Learning Goals

Learning Goals:




The first step in building a strong digital portfolio is to identify your learning goals. Here are some tips to help you write your learning goals for each year of high school:

1.  Think of your goals as "action statements."
2.  Start each learning goal with a verb such as increase, create, build, lead, write, formulate, etc.
3. Revisit your goals periodically to determine your progress and if you are on the right track

Try to identify a minimum of three goals, and strive to make your goals SMART:

pecific- statement of exactly what you want to achieve 
Measurable - attaching definite numbers of values to the goal
Action-orienteda goal that let's you do something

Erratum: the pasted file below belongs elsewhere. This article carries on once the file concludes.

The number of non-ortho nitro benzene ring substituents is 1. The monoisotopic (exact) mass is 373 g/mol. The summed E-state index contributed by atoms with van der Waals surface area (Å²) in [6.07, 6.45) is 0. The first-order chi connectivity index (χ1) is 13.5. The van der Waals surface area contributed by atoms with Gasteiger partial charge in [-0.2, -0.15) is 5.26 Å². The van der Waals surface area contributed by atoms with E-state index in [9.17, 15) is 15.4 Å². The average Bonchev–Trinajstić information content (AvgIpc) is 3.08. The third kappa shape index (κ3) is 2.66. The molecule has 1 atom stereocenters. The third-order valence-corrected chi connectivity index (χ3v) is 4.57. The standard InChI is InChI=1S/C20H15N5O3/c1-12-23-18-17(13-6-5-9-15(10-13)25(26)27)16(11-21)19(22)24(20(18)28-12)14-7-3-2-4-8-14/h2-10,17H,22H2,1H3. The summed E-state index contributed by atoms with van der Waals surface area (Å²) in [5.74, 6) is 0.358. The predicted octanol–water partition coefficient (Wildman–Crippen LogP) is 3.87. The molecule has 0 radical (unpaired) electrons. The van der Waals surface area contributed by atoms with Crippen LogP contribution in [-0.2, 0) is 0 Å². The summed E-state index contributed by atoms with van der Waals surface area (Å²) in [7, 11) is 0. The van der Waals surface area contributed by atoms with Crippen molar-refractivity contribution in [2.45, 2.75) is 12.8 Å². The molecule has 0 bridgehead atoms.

Relevant- the goal is related to work and learning that is important to you
Time-based- you have a clear due date for achieving the goal 

Example of a SMART academic goal:

"I will increase my organizational skills by using Evernote in all of my classes. I will download Evernote and will use the app daily to organize my class notes by creating notebooks and using tags."

What makes this a smart goal?

  • Specific- all of your classes
  • Measurable- use the app daily
  • Action-oriented - downloading the app, setting up notebooks, and using tags
  • Relevant- all your classes require notetaking
  • Time-Based- this is a goal you will start working on right when school starts and will continue throughout the semester/year 

Here are some examples of SMART vs. not-smart goals: (adapted from studentleadership.org)

“We’re going to advertise on social media, spread flyers, and make phone calls to   help publicize the BHS Halloween dance.”

“We’re going to advertise on Twitter, Facebook, and Instagram,  for one weekpost 50 flyers in all the classroom buildings, and each make 10 phone calls to help publicize the BHS Halloween Dance.”

Visit Studentleadership.com for more examples of SMART goals.

No comments:

Post a Comment